Would you give away your last bit of change to help someone in need? What if it was all you had to live on?
I saw a Facebook post recently that told the story of a homeless man named Robbie, who was willing to part with the last £3 he had to help a student get home safely after she lost her bank card one evening. The article said that the student (known as Dominique) couldn’t bring herself to take the money, but was so touched by his selfless gesture that she set up a donation page to raise enough money for him to find affordable accommodation. Through the help of generous givers offering just £3 each, Dominique fundraised a total of £46,000 by spending a night on the street and with the aid of housing charity The Foxton Centre, was able to provide Robbie with a roof over his head and help other homeless individuals within the area.
It’s safe to say that I can learn a huge lesson about generosity from Robbie. I can’t describe how blown away and humbled I was that someone in his position would give away all he had to help someone a lot more fortunate than himself. Sometimes we might be quick to applaud ourselves or others when we make a small gesture of generosity to someone who has so little, thinking that we are making a sacrifice by giving a pound or two (maybe stretching to a five or ten pound note if we’re feeling extravagant). Then go on our merry way to a comfortable home with heating, hot water and food. Every gesture, no matter its size, will certainly make a difference to someone in need, but when it comes from someone like Robbie, who only had £3 to his name, it speaks volumes about sacrifice.
His selfless act is a complete contrast in attitude to the rich young ruler in Jesus’ well-known parable who was not willing to part with his wealth for anything.
If I had to guess what prompted Robbie’s gesture, it would be that he saw himself in Dominique – someone in need of help. He did what he hoped someone would do for him in the same circumstance. By offering this act of kindness, he received a home for himself and the opportunity to house others sleeping on the streets.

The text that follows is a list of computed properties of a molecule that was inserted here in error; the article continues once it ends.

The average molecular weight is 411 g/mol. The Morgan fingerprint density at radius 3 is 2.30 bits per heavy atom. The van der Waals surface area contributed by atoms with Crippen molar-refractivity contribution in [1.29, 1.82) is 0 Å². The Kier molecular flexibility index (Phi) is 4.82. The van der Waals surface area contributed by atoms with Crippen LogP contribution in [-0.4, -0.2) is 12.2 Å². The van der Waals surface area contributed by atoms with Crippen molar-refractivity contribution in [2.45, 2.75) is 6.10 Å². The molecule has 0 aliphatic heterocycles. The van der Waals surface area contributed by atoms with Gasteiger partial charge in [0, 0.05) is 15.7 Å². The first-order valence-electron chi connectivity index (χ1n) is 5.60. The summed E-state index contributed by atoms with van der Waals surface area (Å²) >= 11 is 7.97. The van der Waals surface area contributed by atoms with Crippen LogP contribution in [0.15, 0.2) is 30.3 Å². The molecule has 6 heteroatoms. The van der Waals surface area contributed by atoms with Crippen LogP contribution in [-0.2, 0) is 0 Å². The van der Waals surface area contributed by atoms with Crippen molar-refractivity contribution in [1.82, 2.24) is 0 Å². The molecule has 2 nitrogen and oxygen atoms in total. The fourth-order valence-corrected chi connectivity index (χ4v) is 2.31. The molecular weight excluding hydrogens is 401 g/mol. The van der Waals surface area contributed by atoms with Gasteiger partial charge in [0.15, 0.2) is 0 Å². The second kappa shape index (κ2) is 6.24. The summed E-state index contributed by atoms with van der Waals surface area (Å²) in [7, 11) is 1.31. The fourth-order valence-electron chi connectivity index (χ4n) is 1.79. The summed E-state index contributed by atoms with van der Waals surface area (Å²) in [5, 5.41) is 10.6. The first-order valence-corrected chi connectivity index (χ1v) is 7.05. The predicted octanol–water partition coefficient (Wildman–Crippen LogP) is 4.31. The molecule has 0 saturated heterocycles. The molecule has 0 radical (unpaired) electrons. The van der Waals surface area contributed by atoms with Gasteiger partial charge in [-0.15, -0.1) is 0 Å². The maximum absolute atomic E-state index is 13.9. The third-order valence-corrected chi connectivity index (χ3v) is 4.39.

The Bible is full of similar accounts of selfless generosity – when people put their faith into action to help strangers or enemies, or were prepared to give something up that could cost them everything.
The following list of women all have one thing in common: their sacrificial generosity.
1 Samuel 1:2–2:21 tells the story of a woman named Hannah who was desperate for a child but unable to have one. At first her desperation drives her over the edge, but she lays her sorrow and desire before God and offers it as a sacrifice to him. In response, he hears her plea and blesses her with Samuel, who goes to live with Eli the priest when he is of age. Yet Hannah is not left childless again; God gives her three more sons and two daughters.
The Widow at Zarephath
To the struggling widow preparing what she thought was the final meal for her and her son, Elijah’s request to firstly make him some bread from the little flour and oil that she had left must have seemed thoughtless and selfish. She put her faith in the word he gave to her that the flour and oil would not run out after she had made him a meal. This risk could have cost her severely, yet she was prepared to do it, and it saved her and her son’s life. God saw two sets of people in need, and put them together to bless one another for his glory.
Finally, in the New Testament, we see the depth of Mary’s love for Jesus in a physical act of generosity. The jar of perfume that she poured over him would have represented a significant amount of wealth; possibly her life savings. To me, this gesture says that Jesus meant more to her than everything she had to live on.
Just like Robbie’s story, the shared theme of these biblical testimonies is the women’s sincerity, acts of sacrifice and willingness to help individuals in need – at great cost to themselves.
While I’m not advocating that our sacrifices (financial or otherwise) will automatically guarantee us God’s blessings, we can be encouraged to keep stepping out in faith when it’s required of us, knowing that when we feel prompted to give something up or put a stranger’s needs ahead of our own, God will always use the outcome for his purposes.